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The punk business plan of Cock Sparrer

If you play in, work with, or write about bands, you've doubtlessly listened to dozens of wheeler-and-dealers pitch purportedly clever plans to "make it" in the music biz.
Oi! To the World
By BARRY THOMPSON  |  May 18, 2012
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A non-traditional career pioneer lives right here in Maine

Dale McCormick knows this fight.
Paving the way
By DEIRDRE FULTON  |  March 09, 2012
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Vocational education opens new opportunities for all students

Walk around the cavernous "hard trades" wing of the Portland Arts and Technology High School (PATHS) — which houses the auto-mechanic, carpentry, and welding programs, among others — and you're bound to witness a hubbub of activity, the bubbling-over en
Blue collar girls
By DEIRDRE FULTON  |  March 09, 2012
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Can manufacturing save the state's economy?

As the economy coughs its way toward something resembling recovery, politicians and economists are pointing to a surprising elixir: manufacturing.
Making It in Rhode Island
By DAVID SCHARFENBERG  |  March 09, 2012
Review Addiction Inc

Review: Addiction Incorporated

Much of the first half of Charles Evans Jr.'s muckraking documentary is annoyingly gimmicky, relying on unneeded graphics, animation, and imitation-Errol-Morris effects to tell the tale of a Philip Morris scientist, Victor DeNoble, who became a key gove
Charles Evans Jr.'s muckraking documentary
By GERALD PEARY  |  February 24, 2012
Big Miracle - review

Review: Big Miracle

Taking a tip from the oil industry, Hollywood has started exploiting Alaska. Following in the tracks of The Grey is Ken Kwapis's take on a true story from 1988 about an effort to save gray whales trapped in the Arctic ice. Surprisingly, the film offer
Ken Kwapis's take on a true story from 1988
By PETER KEOUGH  |  February 03, 2012


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GOP lawmakers want to do DeCoster 'a favor'

Jack DeCoster is possibly the most infamous Maine businessman of all time.
How Soon We Forget Dept.
By COLIN WOODARD  |  April 29, 2011
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The Royally Screwed Tenenbaum

After more than seven years and dozens of petitions, motions, and court appearances, the title fight over the future of music washed up on the South Boston waterfront this week.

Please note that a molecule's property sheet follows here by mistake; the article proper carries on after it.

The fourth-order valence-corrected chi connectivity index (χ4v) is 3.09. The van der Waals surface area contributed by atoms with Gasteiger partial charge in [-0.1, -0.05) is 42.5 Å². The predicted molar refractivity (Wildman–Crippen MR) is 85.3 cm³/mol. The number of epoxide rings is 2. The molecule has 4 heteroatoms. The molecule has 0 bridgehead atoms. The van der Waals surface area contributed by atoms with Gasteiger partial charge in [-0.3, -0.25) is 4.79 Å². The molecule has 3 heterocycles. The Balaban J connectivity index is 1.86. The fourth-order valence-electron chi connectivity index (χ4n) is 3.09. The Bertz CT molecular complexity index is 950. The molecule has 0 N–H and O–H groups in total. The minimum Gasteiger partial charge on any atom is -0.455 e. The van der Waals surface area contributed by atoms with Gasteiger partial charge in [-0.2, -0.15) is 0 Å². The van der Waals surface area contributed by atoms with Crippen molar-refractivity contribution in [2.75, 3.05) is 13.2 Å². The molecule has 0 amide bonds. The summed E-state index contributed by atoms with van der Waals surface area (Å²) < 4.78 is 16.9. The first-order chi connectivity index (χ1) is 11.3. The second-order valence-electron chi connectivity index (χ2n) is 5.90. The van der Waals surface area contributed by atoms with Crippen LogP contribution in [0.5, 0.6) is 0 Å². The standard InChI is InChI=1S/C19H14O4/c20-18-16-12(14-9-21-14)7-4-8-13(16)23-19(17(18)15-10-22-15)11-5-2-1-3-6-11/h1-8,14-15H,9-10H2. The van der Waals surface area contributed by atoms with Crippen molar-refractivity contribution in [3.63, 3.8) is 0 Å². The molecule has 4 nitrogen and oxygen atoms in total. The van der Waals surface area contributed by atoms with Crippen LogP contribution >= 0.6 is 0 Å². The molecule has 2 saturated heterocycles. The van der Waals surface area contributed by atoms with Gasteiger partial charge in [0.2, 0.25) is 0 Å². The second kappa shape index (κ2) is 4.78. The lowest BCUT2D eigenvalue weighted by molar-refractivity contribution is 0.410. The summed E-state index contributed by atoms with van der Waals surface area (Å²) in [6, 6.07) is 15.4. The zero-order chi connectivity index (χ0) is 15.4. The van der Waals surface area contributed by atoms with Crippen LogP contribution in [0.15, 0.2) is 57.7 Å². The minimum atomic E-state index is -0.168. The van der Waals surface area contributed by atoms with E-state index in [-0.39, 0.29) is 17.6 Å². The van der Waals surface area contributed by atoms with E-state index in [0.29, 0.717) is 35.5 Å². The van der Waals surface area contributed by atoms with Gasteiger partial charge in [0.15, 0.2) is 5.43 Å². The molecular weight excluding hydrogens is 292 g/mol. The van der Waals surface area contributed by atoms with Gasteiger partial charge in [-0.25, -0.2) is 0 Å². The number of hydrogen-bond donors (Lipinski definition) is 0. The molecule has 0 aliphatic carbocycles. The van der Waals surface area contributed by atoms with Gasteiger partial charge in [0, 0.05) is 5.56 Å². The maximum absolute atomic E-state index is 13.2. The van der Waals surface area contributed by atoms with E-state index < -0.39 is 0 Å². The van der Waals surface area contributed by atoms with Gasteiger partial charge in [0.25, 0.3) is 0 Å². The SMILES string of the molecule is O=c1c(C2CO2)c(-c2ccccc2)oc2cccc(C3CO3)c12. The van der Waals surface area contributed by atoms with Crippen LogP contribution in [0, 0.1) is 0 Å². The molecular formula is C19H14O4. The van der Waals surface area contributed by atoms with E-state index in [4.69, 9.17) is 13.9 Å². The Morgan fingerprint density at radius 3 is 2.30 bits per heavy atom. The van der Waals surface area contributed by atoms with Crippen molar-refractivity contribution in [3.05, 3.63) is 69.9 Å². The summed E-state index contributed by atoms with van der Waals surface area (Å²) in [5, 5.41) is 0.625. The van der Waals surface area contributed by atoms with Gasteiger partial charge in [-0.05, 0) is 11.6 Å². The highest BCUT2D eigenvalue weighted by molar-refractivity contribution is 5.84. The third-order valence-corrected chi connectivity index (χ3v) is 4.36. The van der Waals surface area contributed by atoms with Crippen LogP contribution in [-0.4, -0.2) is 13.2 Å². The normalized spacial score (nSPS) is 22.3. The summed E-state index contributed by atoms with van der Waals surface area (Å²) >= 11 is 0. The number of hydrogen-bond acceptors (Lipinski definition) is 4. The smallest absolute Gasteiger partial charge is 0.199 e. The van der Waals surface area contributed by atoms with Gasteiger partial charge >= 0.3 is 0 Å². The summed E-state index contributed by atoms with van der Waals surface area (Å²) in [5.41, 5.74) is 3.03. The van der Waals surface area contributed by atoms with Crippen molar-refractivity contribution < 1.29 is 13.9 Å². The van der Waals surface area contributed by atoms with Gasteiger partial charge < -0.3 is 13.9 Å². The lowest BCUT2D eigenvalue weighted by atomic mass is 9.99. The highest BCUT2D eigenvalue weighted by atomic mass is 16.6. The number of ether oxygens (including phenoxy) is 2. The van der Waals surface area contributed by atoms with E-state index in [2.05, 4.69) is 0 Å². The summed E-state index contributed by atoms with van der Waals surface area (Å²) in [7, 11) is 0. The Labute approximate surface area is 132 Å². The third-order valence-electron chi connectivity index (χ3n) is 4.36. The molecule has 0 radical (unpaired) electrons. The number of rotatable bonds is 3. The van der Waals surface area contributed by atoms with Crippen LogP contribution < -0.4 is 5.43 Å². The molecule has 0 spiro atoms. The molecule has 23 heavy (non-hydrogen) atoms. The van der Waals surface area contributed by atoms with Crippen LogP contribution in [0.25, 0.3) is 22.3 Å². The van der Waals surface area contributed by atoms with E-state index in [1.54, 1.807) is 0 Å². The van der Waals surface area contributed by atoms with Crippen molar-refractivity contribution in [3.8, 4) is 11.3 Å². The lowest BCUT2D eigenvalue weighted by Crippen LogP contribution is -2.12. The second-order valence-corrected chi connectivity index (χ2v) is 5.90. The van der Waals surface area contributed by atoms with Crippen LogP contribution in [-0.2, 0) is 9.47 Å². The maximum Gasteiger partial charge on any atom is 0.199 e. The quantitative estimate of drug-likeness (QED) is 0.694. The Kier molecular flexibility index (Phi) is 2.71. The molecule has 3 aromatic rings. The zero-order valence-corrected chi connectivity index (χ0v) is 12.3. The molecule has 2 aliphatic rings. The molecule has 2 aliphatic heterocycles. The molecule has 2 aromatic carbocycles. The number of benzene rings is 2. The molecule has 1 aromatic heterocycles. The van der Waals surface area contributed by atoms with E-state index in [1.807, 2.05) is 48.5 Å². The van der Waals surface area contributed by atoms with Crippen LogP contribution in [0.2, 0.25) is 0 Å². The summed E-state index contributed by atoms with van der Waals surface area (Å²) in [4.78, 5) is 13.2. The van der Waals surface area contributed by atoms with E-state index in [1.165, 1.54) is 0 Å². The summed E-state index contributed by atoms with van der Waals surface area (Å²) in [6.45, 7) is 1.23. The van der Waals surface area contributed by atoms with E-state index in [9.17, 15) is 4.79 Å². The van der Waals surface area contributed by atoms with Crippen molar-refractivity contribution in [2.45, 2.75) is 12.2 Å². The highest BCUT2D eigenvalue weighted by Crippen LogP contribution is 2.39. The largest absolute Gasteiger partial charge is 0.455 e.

Sharing is caring
By CHRIS FARAONE  |  April 08, 2011
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Home sweet studio

Drums in the living room, control room in the foyer, and guitar amps isolated in separate corners of the dining room — this is the shape of the modern low-budget studio.
The latest on DIY recording
By JACK MILLS  |  May 28, 2010

Privacy concerns make facebook the new bad guy

There was, for a time, a pretty clear moral hierarchy in the tech sector. Microsoft was the evil overlord, Apple the virtuous underling.
Networks
By DAVID SCHARFENBERG  |  May 28, 2010
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Beer on a budget

The beer industry is generally considered recession-proof, since people are still going to drink beer when times get tough. But has the same been true for more expensive craft beer in the recent recession?
In defense of expense
By JOSH SMITH  |  May 21, 2010


Warning buzz

Right now there are millions of bees pollinating blueberries in Maine.
Going Green
By DEIRDRE FULTON  |  May 14, 2010
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Meet Evan Thomas

Narrative is the throughline in the professional life of Evan Thomas.
The parallel careers of Newsweek's premier wordsmith
By PETER KADZIS  |  May 14, 2010
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Murdoch mishegoss

Never mind that Rupert Murdoch is shelling out better than $2 billion to buy Metromedia’s seven TV stations. Never mind that he’s then turning around and reselling Boston’s WCVB-TV, Channel 5 to the Hearst Corporation for an astounding $450 million.
The new brand of gonzo journalism
By DAVE O'BRIAN  |  May 07, 2010

A media market splintered

The fragmentation of the local media market, long predicted, is finally a reality.
Online
By DAVID SCHARFENBERG  |  May 07, 2010
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Meme police

I just woke up from some sort of bizarre dream. I was at MIT. There was a weirdo painting nudes of President Obama on a unicorn. Several adults were dressed like domestic animals.
MIT’s ROFLcon, a gathering of the Web’s biggest names, decides what will make you laugh and cry.
By CHRIS FARAONE  |  May 07, 2010


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Cape Wind: It’s Complicated